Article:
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In a separate A/B test, Ok Cupid used a placebo number instead of users' true match percentage.The results suggested that doing this actually caused people, who were "bad matches" under the original algorithm, to actually like each other: "When we tell people they are a good match, they act as if they are." The revelation that Ok Cupid conducted these experiments on users led to much criticism.
One dimension of this is the impact it has on men's psychology. a perceived surplus of women, the whole mating system tends to shift towards short-term dating," In addition, the cognitive process identified by psychologist Barry Schwartz as the "paradox of choice" (also referred to as "choice overload" or "fear of a better option") was cited in an article published in The Atlantic that suggested that the appearance of an abundance of potential partners causes online daters to be less likely to choose a partner and be less satisfied with their choices of partners.
Users were asked instead to consider other browsers.
The website added a bevy of nontraditional profile options for users to express their gender identity and sexuality in late 2014.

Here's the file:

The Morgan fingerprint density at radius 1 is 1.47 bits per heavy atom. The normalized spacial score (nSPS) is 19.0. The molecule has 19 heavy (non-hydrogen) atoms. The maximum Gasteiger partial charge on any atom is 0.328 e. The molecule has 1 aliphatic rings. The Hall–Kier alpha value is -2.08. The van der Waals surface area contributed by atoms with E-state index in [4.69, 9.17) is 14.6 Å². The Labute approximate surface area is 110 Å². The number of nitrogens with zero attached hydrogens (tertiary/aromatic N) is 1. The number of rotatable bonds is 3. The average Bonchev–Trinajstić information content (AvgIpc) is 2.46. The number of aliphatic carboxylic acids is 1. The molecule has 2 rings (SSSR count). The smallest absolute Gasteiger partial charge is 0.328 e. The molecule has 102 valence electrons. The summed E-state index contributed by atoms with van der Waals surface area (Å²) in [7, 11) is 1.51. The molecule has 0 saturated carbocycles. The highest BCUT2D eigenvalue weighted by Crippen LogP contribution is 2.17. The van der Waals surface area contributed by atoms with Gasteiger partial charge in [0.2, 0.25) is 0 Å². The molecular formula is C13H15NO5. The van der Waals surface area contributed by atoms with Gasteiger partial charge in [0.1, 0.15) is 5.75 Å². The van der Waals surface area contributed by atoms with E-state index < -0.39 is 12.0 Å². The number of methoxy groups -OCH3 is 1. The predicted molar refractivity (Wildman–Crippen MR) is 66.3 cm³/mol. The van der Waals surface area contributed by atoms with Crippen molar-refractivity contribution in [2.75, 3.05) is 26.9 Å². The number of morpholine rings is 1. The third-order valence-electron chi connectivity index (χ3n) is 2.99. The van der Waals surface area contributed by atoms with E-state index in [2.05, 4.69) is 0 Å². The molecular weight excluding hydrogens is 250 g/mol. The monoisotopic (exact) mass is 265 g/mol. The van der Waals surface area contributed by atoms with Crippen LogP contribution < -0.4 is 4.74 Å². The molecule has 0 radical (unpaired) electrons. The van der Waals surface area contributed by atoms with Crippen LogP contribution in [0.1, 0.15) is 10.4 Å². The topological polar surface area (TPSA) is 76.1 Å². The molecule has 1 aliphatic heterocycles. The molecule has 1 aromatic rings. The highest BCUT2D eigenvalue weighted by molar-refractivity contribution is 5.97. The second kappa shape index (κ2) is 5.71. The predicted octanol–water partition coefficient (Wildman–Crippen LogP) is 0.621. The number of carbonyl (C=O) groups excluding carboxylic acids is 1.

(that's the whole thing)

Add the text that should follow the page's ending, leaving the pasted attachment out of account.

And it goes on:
The site supports multiple modes of communication, including instant messages and emails.
Ok Cupid was listed in Time magazine's 2007 Top 10 dating websites. Ok Cupid's founders (Chris Coyne, Christian Rudder, Sam Yagan, and Max Krohn) were students at Harvard University when they gained recognition for their creation of The Spark and, later, Spark Notes.
Although the company later clarified that nicknames or initials would be acceptable, and it has been noted that unlike other dating sites that encourage the use of first names, Ok Cupid "encourages long profiles full of intimate details, including candid answers to questions about sex and politics", making connecting that information with a real name more problematic to users.